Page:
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Mayor: Springfield "Strong and Getting Stronger"

SPRINGFIELD, Mo. -- Citing the passage of two tax votes, development of the Heer's building, and restored faith in local government, Springfield Mayor Bob Stephens delivered his State of the City report Thursday morning.
SPRINGFIELD, Mo. -- Citing the passage of two tax votes, development of the Heer's building, and restored faith in local government, Springfield Mayor Bob Stephens delivered his State of the City report Thursday morning.

At a Springfield Chamber of Commerce breakfast, Stephens said the city is  "strong and getting stronger."

Stephens says voter passage of the police-fire pension tax extension and sales tax for transportation/public works, means the City Council has "restored faith in local government."

Stephens also listed the redevelopment of the former Heer's building downtown, after more than two decades of "vacancy and vagrancy," is one of the major positives of the past year in Springfield.

He also warned that Springfield "isn't Mayberry anymore."  Stephens said although the city is one of the safest in the nation, people often forget to lock their doors, cars, put down the garage door, to help keep crime down.   He cited Springfield Police Department figures that shows Springfield's overall crime rate down 19% in 2013.  In particular, property crimes like burglary and theft, are down 23%.  But violent crime, especially assaults and domestic violence cases, rose 28%.  He stressed the importance of  minimizing "crimes of opportunity".

Stephens says the number of meth labs busted in Springfield has dwindled dramatically.  But foreign meth, particularly from Mexico, is finding its way in to the city.  He said Springfield police are working hard to identify supply sources and break them up.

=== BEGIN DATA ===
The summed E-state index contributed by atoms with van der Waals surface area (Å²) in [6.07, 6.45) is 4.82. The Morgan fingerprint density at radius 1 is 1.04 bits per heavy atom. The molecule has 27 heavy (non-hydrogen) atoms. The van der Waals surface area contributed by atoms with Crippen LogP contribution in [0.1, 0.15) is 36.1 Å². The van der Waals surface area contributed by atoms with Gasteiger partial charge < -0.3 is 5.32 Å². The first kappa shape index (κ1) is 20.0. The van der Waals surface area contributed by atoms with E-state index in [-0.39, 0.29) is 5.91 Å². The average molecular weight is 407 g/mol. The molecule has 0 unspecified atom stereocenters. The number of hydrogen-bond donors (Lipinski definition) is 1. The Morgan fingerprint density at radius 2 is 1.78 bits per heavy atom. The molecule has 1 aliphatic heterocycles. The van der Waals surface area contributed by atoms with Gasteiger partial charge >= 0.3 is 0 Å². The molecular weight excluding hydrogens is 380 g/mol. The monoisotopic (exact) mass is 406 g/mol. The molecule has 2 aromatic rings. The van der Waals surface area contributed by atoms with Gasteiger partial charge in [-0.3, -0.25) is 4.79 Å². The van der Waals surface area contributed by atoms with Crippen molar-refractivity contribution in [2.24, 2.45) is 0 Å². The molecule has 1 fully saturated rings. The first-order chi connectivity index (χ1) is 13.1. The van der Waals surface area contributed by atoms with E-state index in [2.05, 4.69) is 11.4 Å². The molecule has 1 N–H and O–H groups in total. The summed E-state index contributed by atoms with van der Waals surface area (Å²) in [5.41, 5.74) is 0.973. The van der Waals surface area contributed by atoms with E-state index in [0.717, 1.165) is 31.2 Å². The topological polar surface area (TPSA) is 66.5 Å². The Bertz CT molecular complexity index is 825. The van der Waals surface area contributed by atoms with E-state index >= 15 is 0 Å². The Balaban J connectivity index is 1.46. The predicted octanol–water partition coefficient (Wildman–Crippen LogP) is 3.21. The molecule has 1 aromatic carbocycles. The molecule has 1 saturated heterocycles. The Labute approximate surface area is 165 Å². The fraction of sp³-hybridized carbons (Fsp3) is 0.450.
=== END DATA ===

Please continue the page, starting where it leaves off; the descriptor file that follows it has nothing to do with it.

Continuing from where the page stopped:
Stephens noted than 2 to 3 current City Council members may not run for re-election next spring, and called for "pro economic development" candidates to run.

He also addressed the out of court settlement to resolve a lawsuit by proponents of legalizing user-amount marijuana possession in Springfield.
Stephens says much has been said of the $225,000 payment.  But he said the decision was made after considering several other financial factors including:
  • $425,000 - the city's legal department's best estimate of legal fees needed to defend and win at state and appellate courts.
  • $225,000 - agreed upon settlement
  • $120,000 - cost to taxpayers to put the marijuana issue on the November ballot
  • $80,000 - cost of a special municipal election outside of November, such as in April.
  • $50,000 - amount city actually paid to end litigation. That is the city's insurance deductible, with the remainder of $225,000 paid by the city's insurance company.

Stephens also pointed to two special task forces formed in the past year:
1)  City-County Planning Task Force, " designed to find how our two governments can more effectively work together on similar projects and improve efficiency."
The task force was supposed to disband in December 2013, but members asked for more time to work on projects
2)  Park Central Square Task Force - brought about 3  new ordinances restricting skateboarding, smoking, panhandling on the square.  A 4th issue regarding food vendors was tabled pending a better version.

Stephens wrapped up his report by saying Springfield is "strong, vibrant, dealing with its problems, and preparing for its future.  We have many things to be thankful for."

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